Lancer wrote:porp wrote:Unions aren't only about pay. Unions also provide leverage to ensure that the working environment is safe for the workers.
Unfortunately, the NHLPA has failed spectacularly in this regard; re: lobbying for more consistent and stringent refereeing to crack down on cheap shots, head shots, and intents to injure (even if "wearing down" an opponent, wacking and hacking at injuries or creating minor injuries).
I think a player's union is a necessity, no matter how much they get paid. Ask some of the guys who played before the PA came along what life was like.
That said, I prefer collaborative business-labour approaches (like what they have in Germany) vice the Bob Goodenow/Cape Breton Coal Miner school of militant confrontationalism. Here's hoping both sides approach this as partners instead of enemies.
Porp's point is part of the key to the league's success going forward: more inclusion and collaboration on matters of mutual interest and domain. Player safety, rule changes, consistency and rationale in suspensions - these are all things in which the players have just as much stake as the owners and GMs. Two problems: Bettman hates letting the PA have a say in anything and will say no to any further inclusion outright; and the players have to achieve some coherency in what they want on those fronts. Easy to say 'protect the players' until one of their own gets a 35-game suspension. Feher has to herd the cats if they want to achieve anything meaningful in those areas, let alone escrow and salary cap.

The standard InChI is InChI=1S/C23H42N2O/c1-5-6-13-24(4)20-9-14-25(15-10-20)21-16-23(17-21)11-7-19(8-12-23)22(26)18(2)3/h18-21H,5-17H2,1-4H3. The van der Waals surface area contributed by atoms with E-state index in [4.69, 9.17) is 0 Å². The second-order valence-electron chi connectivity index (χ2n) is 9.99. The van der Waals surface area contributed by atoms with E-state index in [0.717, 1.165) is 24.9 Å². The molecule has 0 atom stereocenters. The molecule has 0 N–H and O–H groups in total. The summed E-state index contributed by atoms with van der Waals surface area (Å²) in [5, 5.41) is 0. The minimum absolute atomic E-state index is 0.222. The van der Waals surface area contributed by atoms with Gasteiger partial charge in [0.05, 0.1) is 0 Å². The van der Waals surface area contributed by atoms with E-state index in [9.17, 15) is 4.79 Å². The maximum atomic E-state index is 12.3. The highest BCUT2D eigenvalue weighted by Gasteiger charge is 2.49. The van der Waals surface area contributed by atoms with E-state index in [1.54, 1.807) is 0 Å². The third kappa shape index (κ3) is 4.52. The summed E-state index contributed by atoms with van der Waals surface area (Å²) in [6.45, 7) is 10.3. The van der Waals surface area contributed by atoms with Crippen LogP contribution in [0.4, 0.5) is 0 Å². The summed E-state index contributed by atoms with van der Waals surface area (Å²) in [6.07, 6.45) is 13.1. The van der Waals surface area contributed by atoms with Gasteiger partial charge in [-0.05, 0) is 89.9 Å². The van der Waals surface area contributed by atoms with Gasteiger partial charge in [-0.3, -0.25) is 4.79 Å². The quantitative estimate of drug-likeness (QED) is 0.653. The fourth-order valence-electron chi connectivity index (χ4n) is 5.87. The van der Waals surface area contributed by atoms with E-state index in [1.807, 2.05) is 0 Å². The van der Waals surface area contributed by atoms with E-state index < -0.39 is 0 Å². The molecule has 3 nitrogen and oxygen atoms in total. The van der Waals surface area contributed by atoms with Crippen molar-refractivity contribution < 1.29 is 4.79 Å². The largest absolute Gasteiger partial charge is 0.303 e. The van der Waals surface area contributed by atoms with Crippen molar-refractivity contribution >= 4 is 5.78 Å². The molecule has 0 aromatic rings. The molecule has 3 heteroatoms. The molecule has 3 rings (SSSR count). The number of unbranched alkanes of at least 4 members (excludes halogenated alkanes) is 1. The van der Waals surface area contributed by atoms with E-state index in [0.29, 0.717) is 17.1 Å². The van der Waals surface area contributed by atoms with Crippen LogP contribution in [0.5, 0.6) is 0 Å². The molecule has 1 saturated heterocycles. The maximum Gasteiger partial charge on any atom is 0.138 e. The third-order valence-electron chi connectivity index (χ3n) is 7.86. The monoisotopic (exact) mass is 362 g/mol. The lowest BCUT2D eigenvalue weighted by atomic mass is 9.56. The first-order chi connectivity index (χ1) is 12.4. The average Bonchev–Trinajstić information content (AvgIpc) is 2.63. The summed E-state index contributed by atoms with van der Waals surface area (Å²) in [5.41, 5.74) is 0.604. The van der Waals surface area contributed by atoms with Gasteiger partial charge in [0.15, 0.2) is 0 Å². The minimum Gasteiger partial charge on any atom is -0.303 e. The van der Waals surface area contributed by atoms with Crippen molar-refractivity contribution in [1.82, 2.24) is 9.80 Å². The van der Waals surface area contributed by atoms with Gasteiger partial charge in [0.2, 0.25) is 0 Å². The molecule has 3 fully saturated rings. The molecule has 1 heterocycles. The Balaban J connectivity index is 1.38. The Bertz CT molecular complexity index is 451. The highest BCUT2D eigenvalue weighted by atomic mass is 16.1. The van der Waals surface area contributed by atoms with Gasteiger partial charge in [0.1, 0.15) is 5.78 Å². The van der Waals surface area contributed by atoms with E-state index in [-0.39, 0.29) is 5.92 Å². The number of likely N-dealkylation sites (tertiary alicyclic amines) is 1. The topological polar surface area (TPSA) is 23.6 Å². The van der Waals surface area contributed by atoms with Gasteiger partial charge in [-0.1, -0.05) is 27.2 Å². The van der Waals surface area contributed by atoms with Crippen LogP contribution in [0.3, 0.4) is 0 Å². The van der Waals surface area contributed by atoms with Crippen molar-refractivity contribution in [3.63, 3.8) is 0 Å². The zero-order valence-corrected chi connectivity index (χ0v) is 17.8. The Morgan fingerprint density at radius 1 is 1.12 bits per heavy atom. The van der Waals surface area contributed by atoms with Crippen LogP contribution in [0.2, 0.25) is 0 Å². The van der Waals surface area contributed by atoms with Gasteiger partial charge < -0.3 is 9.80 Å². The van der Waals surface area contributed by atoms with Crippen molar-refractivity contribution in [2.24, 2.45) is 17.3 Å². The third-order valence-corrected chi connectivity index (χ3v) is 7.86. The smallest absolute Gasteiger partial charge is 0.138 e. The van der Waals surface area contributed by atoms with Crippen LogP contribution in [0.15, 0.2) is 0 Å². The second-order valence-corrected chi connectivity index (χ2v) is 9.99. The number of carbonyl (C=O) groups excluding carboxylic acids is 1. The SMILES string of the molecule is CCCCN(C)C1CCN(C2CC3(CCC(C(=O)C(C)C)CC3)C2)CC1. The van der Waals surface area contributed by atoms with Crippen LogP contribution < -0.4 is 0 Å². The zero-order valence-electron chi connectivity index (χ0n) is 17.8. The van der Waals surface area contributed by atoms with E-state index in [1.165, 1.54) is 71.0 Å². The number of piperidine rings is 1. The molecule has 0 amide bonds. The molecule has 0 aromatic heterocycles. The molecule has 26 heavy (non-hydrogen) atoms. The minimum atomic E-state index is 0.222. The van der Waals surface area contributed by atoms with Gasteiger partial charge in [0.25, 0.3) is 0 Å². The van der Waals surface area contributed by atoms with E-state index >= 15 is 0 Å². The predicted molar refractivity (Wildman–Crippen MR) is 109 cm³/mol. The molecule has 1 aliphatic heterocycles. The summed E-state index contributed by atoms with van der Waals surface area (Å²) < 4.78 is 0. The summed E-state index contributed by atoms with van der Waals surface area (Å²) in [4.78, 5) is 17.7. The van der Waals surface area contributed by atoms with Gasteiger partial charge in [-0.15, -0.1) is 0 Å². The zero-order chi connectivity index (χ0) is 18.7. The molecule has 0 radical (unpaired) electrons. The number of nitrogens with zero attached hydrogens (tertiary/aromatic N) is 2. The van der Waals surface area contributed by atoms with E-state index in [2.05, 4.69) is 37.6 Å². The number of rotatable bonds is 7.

Imagine a CBA where rule changes were a true collaborative effort; refs were clearly instructed at the beginning of the season and then left to a 3rd party for performance scrutiny and sanctions; and a mutually agreed-upon arbitrator rule on suspensions and fines. I wonder what the product on the ice would look like. I think I'd like it a lot better than what we're seeing now.
Agreed. And a union done right is a thing of beauty. I mean, if it weren't for the strong unions in Sweden, that organises more than 80% of the workforce, I doubt I'd have 35 paid vacation days and unlimited sick days.